This is the Golden Assay, and at the moment that is all I know. It would be a mistake to make pronouncements or provide explanations about what I’m trying to do here. This is only the beginning, and one cannot begin to identify I thing before it has even begun to form. A human embryo and a pig embryo are indistinguishable for the first 45 days of gestation. What separates them is potentiality, the invisible but innate.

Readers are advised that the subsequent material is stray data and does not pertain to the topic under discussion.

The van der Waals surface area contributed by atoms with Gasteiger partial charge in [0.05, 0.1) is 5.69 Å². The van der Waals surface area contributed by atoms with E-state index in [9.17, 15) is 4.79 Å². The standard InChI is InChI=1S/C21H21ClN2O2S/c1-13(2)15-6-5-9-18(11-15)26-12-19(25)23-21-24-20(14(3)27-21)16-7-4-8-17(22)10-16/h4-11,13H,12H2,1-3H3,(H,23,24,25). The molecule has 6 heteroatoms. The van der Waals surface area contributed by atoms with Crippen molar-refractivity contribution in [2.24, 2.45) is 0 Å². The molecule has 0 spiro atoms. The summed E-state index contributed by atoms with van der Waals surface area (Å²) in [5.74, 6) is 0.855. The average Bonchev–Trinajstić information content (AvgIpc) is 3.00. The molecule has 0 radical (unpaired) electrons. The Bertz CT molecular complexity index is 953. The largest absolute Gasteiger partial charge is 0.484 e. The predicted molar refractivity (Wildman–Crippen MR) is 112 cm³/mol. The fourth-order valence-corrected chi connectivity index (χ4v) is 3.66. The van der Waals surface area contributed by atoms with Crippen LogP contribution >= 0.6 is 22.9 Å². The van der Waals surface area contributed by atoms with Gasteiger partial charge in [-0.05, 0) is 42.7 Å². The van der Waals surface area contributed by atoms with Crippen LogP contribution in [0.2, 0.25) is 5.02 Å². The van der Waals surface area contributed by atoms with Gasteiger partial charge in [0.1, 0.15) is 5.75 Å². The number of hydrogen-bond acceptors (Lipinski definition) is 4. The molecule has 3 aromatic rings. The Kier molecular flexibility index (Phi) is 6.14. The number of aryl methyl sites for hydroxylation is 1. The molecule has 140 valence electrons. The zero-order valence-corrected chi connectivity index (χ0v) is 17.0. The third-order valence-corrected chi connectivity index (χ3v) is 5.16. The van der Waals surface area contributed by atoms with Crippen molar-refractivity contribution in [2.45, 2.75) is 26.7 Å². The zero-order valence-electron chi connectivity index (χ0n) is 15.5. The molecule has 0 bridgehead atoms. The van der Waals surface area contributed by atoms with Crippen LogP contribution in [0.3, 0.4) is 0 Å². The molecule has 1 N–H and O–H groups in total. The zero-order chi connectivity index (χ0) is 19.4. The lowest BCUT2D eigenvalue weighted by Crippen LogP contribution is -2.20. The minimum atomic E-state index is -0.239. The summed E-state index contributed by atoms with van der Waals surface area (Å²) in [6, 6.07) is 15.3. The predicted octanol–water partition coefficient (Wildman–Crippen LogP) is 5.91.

Beginnings are eventful but unimportant. What matters is that the thing persists and develops. I want to say that we celebrate things like anniversaries and birthdays not to commemorate the beginning of something but to express relief and surprise that it continues to survive. A false start is still a start. It is a start that fails to turn into something else. All major animal phyla we encounter today radiate from a few colonies of micro-organisms that lived a half-billion years ago. But before these, Ediacara biota grew in the earth’s sulfur-saturated oceans. These were the first complex organisms. Their shapes are preserved in per-Cambrian rock. Beside this we know very little else about them. They do not appear to resemble any terrestrial life we are familiar with, whether alive today or preserved in the fossil record. The first life on earth is in fact completely alien to the earth we know. It is possible that none of the major animal phyla evolved from the Ediacara biota. At the dawn of the Cambrian era, when the oceans’ chemical content altered abruptly with increased oxygen and carbon, the Ediacara biota were starved of whatever it was the fed off of and were made extinct. Afterward, there was a pause. For a period of several million years, the earth was dead, once again; just as it had been when it first began. Finally, new life emerged. Cambrian organisms grew that could thrive in the earth’s new conditions and evolve adaptions to diverse environments. These Cambrian organisms would become origin of all of today’s flora and fauna, and the Edriacara biota today are just shapes in stone. The Tree of Life, at the top of which we now preside, grows out of the empty remains of life’s failed beginning.